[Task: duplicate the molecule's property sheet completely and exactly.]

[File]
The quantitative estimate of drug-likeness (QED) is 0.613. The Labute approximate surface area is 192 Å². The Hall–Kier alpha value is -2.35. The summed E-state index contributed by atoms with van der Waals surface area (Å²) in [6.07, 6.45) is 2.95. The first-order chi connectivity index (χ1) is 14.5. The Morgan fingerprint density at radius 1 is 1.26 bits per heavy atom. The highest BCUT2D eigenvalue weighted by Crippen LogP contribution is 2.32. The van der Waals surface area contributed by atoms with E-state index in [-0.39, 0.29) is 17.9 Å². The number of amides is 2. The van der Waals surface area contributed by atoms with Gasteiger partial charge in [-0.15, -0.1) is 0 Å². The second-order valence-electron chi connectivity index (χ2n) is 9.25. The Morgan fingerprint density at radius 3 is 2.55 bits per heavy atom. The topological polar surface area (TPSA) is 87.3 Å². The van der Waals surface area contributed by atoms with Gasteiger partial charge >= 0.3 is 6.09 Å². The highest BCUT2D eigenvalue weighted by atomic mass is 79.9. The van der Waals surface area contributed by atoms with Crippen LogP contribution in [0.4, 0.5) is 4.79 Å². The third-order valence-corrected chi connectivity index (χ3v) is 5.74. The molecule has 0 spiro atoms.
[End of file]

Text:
The quantitative estimate of drug-likeness (QED) is 0.613. The Labute approximate surface area is 192 Å². The Hall–Kier alpha value is -2.35. The summed E-state index contributed by atoms with van der Waals surface area (Å²) in [6.07, 6.45) is 2.95. The first-order chi connectivity index (χ1) is 14.5. The Morgan fingerprint density at radius 1 is 1.26 bits per heavy atom. The highest BCUT2D eigenvalue weighted by Crippen LogP contribution is 2.32. The van der Waals surface area contributed by atoms with E-state index in [-0.39, 0.29) is 17.9 Å². The number of amides is 2. The van der Waals surface area contributed by atoms with Gasteiger partial charge in [-0.15, -0.1) is 0 Å². The second-order valence-electron chi connectivity index (χ2n) is 9.25. The Morgan fingerprint density at radius 3 is 2.55 bits per heavy atom. The topological polar surface area (TPSA) is 87.3 Å². The van der Waals surface area contributed by atoms with Gasteiger partial charge >= 0.3 is 6.09 Å². The highest BCUT2D eigenvalue weighted by atomic mass is 79.9. The van der Waals surface area contributed by atoms with Crippen LogP contribution in [0.4, 0.5) is 4.79 Å². The third-order valence-corrected chi connectivity index (χ3v) is 5.74. The molecule has 0 spiro atoms.